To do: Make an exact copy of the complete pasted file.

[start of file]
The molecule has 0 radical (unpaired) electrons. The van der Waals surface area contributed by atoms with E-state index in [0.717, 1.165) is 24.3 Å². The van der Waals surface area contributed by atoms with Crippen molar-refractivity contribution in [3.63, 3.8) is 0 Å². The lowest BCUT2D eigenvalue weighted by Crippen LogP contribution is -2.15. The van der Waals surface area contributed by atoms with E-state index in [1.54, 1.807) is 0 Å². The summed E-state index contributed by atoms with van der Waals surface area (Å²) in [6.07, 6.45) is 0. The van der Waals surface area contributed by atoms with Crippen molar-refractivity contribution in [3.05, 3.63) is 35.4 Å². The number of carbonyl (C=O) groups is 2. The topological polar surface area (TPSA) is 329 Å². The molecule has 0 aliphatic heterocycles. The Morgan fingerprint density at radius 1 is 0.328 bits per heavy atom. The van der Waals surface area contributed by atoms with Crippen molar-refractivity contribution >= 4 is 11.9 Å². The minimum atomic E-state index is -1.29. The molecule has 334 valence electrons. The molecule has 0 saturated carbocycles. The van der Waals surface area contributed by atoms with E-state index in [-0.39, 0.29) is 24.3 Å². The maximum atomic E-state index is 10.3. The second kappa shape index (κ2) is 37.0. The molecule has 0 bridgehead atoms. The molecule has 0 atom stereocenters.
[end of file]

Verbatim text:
The molecule has 0 radical (unpaired) electrons. The van der Waals surface area contributed by atoms with E-state index in [0.717, 1.165) is 24.3 Å². The van der Waals surface area contributed by atoms with Crippen molar-refractivity contribution in [3.63, 3.8) is 0 Å². The lowest BCUT2D eigenvalue weighted by Crippen LogP contribution is -2.15. The van der Waals surface area contributed by atoms with E-state index in [1.54, 1.807) is 0 Å². The summed E-state index contributed by atoms with van der Waals surface area (Å²) in [6.07, 6.45) is 0. The van der Waals surface area contributed by atoms with Crippen molar-refractivity contribution in [3.05, 3.63) is 35.4 Å². The number of carbonyl (C=O) groups is 2. The topological polar surface area (TPSA) is 329 Å². The molecule has 0 aliphatic heterocycles. The Morgan fingerprint density at radius 1 is 0.328 bits per heavy atom. The van der Waals surface area contributed by atoms with Crippen molar-refractivity contribution >= 4 is 11.9 Å². The minimum atomic E-state index is -1.29. The molecule has 334 valence electrons. The molecule has 0 saturated carbocycles. The van der Waals surface area contributed by atoms with E-state index in [-0.39, 0.29) is 24.3 Å². The maximum atomic E-state index is 10.3. The second kappa shape index (κ2) is 37.0. The molecule has 0 bridgehead atoms. The molecule has 0 atom stereocenters.